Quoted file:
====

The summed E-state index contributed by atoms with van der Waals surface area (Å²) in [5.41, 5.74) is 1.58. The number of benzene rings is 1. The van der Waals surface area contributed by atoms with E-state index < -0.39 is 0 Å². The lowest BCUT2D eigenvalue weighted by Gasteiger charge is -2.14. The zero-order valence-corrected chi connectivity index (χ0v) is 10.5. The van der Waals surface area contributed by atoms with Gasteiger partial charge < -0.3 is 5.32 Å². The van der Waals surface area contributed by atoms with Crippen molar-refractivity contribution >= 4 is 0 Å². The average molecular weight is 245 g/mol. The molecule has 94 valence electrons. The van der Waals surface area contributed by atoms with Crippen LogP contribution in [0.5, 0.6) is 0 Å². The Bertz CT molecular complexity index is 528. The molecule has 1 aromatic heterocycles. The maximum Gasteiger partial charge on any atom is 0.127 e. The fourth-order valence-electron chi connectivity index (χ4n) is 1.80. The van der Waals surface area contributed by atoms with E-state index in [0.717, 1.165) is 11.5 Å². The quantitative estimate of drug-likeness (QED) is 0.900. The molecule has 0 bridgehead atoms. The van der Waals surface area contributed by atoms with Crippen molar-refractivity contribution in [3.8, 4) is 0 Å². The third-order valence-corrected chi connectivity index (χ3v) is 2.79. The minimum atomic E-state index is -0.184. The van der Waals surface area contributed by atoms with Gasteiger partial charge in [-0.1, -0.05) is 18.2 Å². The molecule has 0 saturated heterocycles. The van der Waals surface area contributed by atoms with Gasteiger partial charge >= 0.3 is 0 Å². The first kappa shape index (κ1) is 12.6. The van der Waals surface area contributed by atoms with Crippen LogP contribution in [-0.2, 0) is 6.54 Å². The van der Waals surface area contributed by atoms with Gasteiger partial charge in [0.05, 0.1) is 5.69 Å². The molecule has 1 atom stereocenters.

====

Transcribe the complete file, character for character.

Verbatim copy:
The summed E-state index contributed by atoms with van der Waals surface area (Å²) in [5.41, 5.74) is 1.58. The number of benzene rings is 1. The van der Waals surface area contributed by atoms with E-state index < -0.39 is 0 Å². The lowest BCUT2D eigenvalue weighted by Gasteiger charge is -2.14. The zero-order valence-corrected chi connectivity index (χ0v) is 10.5. The van der Waals surface area contributed by atoms with Gasteiger partial charge < -0.3 is 5.32 Å². The van der Waals surface area contributed by atoms with Crippen molar-refractivity contribution >= 4 is 0 Å². The average molecular weight is 245 g/mol. The molecule has 94 valence electrons. The van der Waals surface area contributed by atoms with Crippen LogP contribution in [0.5, 0.6) is 0 Å². The Bertz CT molecular complexity index is 528. The molecule has 1 aromatic heterocycles. The maximum Gasteiger partial charge on any atom is 0.127 e. The fourth-order valence-electron chi connectivity index (χ4n) is 1.80. The van der Waals surface area contributed by atoms with E-state index in [0.717, 1.165) is 11.5 Å². The quantitative estimate of drug-likeness (QED) is 0.900. The molecule has 0 bridgehead atoms. The van der Waals surface area contributed by atoms with Crippen molar-refractivity contribution in [3.8, 4) is 0 Å². The third-order valence-corrected chi connectivity index (χ3v) is 2.79. The minimum atomic E-state index is -0.184. The van der Waals surface area contributed by atoms with Gasteiger partial charge in [-0.1, -0.05) is 18.2 Å². The molecule has 0 saturated heterocycles. The van der Waals surface area contributed by atoms with Gasteiger partial charge >= 0.3 is 0 Å². The first kappa shape index (κ1) is 12.6. The van der Waals surface area contributed by atoms with Crippen LogP contribution in [-0.2, 0) is 6.54 Å². The van der Waals surface area contributed by atoms with Gasteiger partial charge in [0.05, 0.1) is 5.69 Å². The molecule has 1 atom stereocenters.